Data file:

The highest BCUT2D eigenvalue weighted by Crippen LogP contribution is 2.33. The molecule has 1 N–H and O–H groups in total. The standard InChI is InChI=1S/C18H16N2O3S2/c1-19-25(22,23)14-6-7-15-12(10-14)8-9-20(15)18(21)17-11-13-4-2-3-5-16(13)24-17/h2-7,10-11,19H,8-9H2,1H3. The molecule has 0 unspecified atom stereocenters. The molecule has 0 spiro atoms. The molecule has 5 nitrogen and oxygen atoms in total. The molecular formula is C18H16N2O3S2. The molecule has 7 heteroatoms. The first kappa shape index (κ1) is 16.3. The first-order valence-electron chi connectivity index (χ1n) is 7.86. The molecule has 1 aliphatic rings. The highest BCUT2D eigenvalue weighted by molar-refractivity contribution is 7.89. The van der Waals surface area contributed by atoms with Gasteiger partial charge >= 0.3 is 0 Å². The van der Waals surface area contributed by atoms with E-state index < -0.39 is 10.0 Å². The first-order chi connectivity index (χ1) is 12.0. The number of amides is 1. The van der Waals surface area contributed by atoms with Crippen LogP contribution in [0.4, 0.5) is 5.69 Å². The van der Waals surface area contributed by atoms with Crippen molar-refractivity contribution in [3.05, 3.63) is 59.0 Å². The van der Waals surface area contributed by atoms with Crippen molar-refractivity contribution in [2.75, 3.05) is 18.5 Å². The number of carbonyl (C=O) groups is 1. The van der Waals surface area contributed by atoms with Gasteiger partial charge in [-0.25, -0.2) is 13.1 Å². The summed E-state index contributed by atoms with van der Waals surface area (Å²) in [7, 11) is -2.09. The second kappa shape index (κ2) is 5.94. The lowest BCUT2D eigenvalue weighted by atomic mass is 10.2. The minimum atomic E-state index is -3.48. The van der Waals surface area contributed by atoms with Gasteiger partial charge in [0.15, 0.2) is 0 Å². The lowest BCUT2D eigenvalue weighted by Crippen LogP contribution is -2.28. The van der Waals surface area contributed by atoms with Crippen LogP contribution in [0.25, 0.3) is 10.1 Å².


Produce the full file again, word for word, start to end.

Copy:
The highest BCUT2D eigenvalue weighted by Crippen LogP contribution is 2.33. The molecule has 1 N–H and O–H groups in total. The standard InChI is InChI=1S/C18H16N2O3S2/c1-19-25(22,23)14-6-7-15-12(10-14)8-9-20(15)18(21)17-11-13-4-2-3-5-16(13)24-17/h2-7,10-11,19H,8-9H2,1H3. The molecule has 0 unspecified atom stereocenters. The molecule has 0 spiro atoms. The molecule has 5 nitrogen and oxygen atoms in total. The molecular formula is C18H16N2O3S2. The molecule has 7 heteroatoms. The first kappa shape index (κ1) is 16.3. The first-order valence-electron chi connectivity index (χ1n) is 7.86. The molecule has 1 aliphatic rings. The highest BCUT2D eigenvalue weighted by molar-refractivity contribution is 7.89. The van der Waals surface area contributed by atoms with Gasteiger partial charge >= 0.3 is 0 Å². The van der Waals surface area contributed by atoms with E-state index < -0.39 is 10.0 Å². The first-order chi connectivity index (χ1) is 12.0. The number of amides is 1. The van der Waals surface area contributed by atoms with Crippen LogP contribution in [0.4, 0.5) is 5.69 Å². The van der Waals surface area contributed by atoms with Crippen molar-refractivity contribution in [3.05, 3.63) is 59.0 Å². The van der Waals surface area contributed by atoms with Crippen molar-refractivity contribution in [2.75, 3.05) is 18.5 Å². The number of carbonyl (C=O) groups is 1. The van der Waals surface area contributed by atoms with Gasteiger partial charge in [-0.25, -0.2) is 13.1 Å². The summed E-state index contributed by atoms with van der Waals surface area (Å²) in [7, 11) is -2.09. The second kappa shape index (κ2) is 5.94. The lowest BCUT2D eigenvalue weighted by atomic mass is 10.2. The minimum atomic E-state index is -3.48. The van der Waals surface area contributed by atoms with Gasteiger partial charge in [0.15, 0.2) is 0 Å². The lowest BCUT2D eigenvalue weighted by Crippen LogP contribution is -2.28. The van der Waals surface area contributed by atoms with Crippen LogP contribution in [0.25, 0.3) is 10.1 Å².